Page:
D.     Godís throne (vv. 26-28): The prophet saw the appearance of Godís throne. It is noteworthy that the prophet only saw the lower half of a man-like figure.Above the throne, Ezekiel saw a rainbow that represented Godís glory and grace.

††††††††††††††††† Application: Daniel Block identifies seven points reflected in this vision.

1.      The vision proclaims the transcendent glory of God.

2.      The vision proclaims the transcendent holiness of God.

3.      The vision proclaims the sovereignty of God.††††††††††

4.      The vision proclaims Godís interest in his people.

5.      The vision proclaims the presence of God among the exiles.

6.      The vision hints at the impending judgment of God.

7.      The vision serves notice that whoever would enter into divine service must have a clear vision of the one whose service he or she is called.

 

II.                 The Prophetís Commission and the Hardships He Would Encounter (2:1-10)†††††

A.     The prophetís call to attention (vv. 1-2)

B.     The spirit of those to whom Ezekiel would preach (vv. 3-5)

1.      Rebellious

2.      Stubborn: literally ďstiff facedĒ

3.      Obstinate

C.     Godís call to fearlessness (vv. 6-7)

D.     Ezekiel told to consume the scroll of the Lord (vv. 8-10)

 

III.               The Prophetís Message (3:1-27)

A.     The hardship of the prophetís commission (vv. 1-7)

1.      The sweetness of the Lordís word (vv. 1-3)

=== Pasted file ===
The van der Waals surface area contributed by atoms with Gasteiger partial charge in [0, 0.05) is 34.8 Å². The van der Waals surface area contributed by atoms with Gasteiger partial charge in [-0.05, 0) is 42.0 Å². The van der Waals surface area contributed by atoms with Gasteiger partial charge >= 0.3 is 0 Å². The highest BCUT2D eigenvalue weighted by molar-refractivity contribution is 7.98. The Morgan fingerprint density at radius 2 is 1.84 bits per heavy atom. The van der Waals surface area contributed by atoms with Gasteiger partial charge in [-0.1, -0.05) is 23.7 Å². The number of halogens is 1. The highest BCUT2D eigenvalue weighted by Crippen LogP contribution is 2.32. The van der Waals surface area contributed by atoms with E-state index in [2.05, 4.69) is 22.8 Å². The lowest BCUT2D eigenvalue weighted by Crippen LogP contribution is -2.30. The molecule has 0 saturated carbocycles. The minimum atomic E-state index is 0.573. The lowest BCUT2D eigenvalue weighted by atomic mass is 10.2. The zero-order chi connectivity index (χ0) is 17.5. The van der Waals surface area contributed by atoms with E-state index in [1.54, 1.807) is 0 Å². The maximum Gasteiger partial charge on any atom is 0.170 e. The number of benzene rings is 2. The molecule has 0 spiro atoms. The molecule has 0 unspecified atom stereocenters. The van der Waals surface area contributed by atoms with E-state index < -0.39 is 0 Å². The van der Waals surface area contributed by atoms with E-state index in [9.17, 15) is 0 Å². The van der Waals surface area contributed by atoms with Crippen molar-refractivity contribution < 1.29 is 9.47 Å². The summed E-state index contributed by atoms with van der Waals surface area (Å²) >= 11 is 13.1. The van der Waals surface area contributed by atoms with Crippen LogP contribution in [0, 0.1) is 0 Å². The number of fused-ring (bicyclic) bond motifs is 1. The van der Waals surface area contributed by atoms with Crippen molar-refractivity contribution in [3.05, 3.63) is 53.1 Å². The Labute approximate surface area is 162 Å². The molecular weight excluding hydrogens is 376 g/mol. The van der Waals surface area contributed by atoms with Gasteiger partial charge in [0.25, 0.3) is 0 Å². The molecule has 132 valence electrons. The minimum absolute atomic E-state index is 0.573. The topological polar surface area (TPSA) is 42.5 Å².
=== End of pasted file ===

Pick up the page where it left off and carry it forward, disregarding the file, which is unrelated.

2.      The hardheartedness of the Lordís people (vv. 4-7)

B.     Godís promise to strengthen Ezekiel (vv. 8-11)

C.     Ezekielís vision of the glory of the Lord (vv. 12-15)

D.     Ezekiel made a watchman over Israel (vv. 16-27)

1.      Ezekielís responsibility to preach as God commanded (vv. 16-21)

2.      The prophetís first ďliving parableĒ (vv. 22-27): Ezekiel was to tie himself up in his house.The Lord caused the prophetís tongue to cleave to the roof of his mouth until God loosened Ezekielís tongue.†††††††††††††††††††††††††††††††

 

 

Observations Concerning the Lesson Passage:

 

  1. God calls his servants to obey him in real-life circumstances (1:1-3).The Lord did not shield Ezekiel from the difficult and gritty conditions of the time.The historical context would have discouraged any person, but God remained faithful to his people by raising up a prophet in the midst of a dismal situation.The exiles from Judah lived in an idolatrous and violent society.Their enemies ruled over them, and they could no longer take comfort in the presence of the Temple and the Mosaic sacrificial system.Even though Ezekiel was a priest, he had no Temple in which to carry out his duties. Nevertheless, God called the prophet to boldly obey the Lord of Hosts in the midst of a crooked and perverse generation (See Philippians 2:15).
  2. God calls his servants to faithfulness and not success. What would contemporary ďChurch GrowthĒ experts think of Ezekiel?How would they evaluate his effectiveness as a servant of the Lord?Would Ezekiel find his name on the program to speak at the denominational annual convention?Before Ezekiel ever raised his voice to preach, God assured him that he would not ďsucceed.Ē
  3. God, at times, calls his servants to obey him in the face of an indifferent or hostile audience.The Lord is sovereign in the nature of ministry to which he calls his servants.He sent Ezekiel to a rebellious, obstinate people. Do you find yourself in a difficult place of service? Take heart.You are in good company.
  4. God directed Ezekiel to preach to the people.He gave this direction to the prophet in the context of the Ezekielís prayer life. As is ever the case, the prophet had only two weapons in his warfare: prayer and preaching.
  5. Above all, I am struck by the message of the opening chapter of this book.At the very outset of Ezekielís ministry, God impressed him with an unmistakable sense of divine glory.††† The Lord, it seems, knew that the only thing that would sustain the prophet would be an unshakable awareness of the glory, power, majesty, and sovereignty of God.